“You see, I was never taught about mental health. I was taught to just deal with any hardship. When my son took his life, my world collapsed.

“He came to me and said ‘Papa, I feel helpless. Papa, I feel depressed. And Papa let him down, Papa said what is there to be depressed about?”

Anand’s story is not easy to absorb and highlights the traditional mindset that you should just ‘get on with it’.

However, not everyone can deal with their situation or mental health in this way.

When someone seeks out help, it is necessary to give it. If you don’t know how to, at least directing them towards someone who will be helpful is important.

Anand was to not know what would happen in this situation. But the lifetime of regret is there because mental health was downplayed in his generation.

Furqan Raheem*, a third-generation Desi shares his experience of dealing with mental health and suicidal thoughts:

“I am struggling. I know I am. But it is embarrassing to own up to my wife, kids and parents that I feel lost and drained.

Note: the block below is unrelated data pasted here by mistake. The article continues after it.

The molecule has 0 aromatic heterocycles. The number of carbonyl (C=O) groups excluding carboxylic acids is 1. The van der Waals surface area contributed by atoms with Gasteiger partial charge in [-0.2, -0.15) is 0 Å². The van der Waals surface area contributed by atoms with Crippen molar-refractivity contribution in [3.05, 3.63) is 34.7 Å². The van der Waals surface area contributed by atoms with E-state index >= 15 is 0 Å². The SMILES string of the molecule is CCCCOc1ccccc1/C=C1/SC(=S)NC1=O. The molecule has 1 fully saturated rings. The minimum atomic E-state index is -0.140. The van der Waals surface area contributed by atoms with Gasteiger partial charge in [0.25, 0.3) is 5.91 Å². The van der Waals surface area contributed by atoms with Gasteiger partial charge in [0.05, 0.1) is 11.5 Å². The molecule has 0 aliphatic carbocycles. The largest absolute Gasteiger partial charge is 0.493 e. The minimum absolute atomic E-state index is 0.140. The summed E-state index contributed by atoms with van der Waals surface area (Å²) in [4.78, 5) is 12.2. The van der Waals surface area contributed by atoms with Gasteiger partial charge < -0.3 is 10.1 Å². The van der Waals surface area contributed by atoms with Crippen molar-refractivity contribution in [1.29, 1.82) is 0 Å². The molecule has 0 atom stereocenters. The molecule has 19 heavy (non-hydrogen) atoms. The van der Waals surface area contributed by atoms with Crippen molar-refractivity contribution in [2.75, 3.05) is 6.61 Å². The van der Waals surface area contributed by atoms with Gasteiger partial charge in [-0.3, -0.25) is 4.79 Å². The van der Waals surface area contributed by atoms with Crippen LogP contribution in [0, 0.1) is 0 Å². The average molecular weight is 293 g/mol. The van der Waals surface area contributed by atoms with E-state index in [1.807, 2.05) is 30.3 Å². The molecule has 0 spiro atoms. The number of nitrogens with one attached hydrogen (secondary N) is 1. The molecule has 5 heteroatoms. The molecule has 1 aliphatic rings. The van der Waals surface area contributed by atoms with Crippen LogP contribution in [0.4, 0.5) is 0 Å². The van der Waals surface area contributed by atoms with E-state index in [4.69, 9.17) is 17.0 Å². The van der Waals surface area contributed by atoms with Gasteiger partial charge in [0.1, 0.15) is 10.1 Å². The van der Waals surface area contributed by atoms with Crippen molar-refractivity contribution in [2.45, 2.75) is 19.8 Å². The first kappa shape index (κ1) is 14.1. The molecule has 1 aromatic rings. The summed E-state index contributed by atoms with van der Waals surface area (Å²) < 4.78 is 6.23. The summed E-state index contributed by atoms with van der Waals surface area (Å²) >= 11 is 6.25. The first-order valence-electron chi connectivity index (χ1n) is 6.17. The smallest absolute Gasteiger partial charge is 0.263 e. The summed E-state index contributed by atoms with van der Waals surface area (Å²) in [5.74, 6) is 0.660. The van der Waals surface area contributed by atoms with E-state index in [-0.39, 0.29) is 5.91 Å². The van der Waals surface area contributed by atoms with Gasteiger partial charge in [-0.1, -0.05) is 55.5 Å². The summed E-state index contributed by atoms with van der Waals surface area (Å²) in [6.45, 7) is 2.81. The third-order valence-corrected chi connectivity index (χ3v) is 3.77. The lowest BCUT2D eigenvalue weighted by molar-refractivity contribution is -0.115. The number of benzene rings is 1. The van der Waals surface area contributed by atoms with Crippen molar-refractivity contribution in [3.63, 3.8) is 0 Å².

“I don’t have much of me left. My parents will think I am crazy.”

A lot of the time seeking help is harder than realising they need the help. Realising help is needed is one of the many obstacles along the path for a Desi person.

They first must consider what will people think as there is still a lot of judgement and misconceptions placed upon those who come forward about their mental health:

“I don’t want to go to therapy. Therapists don’t understand brown people’s problems. I’ll tell them I am struggling with my marriage. They’ll tell me to get a divorce.”

Furqan raises a very important issue. The lack of inclusivity within the therapy industry.

This can often be a deterring factor for many South Asians who just want to have relatable therapy sessions:

“They just don’t understand brown people.

“I don’t want my kids knowing their father hates life and responsibilities. I don’t want them to think I made a mistake in having them, that they added to my burden.”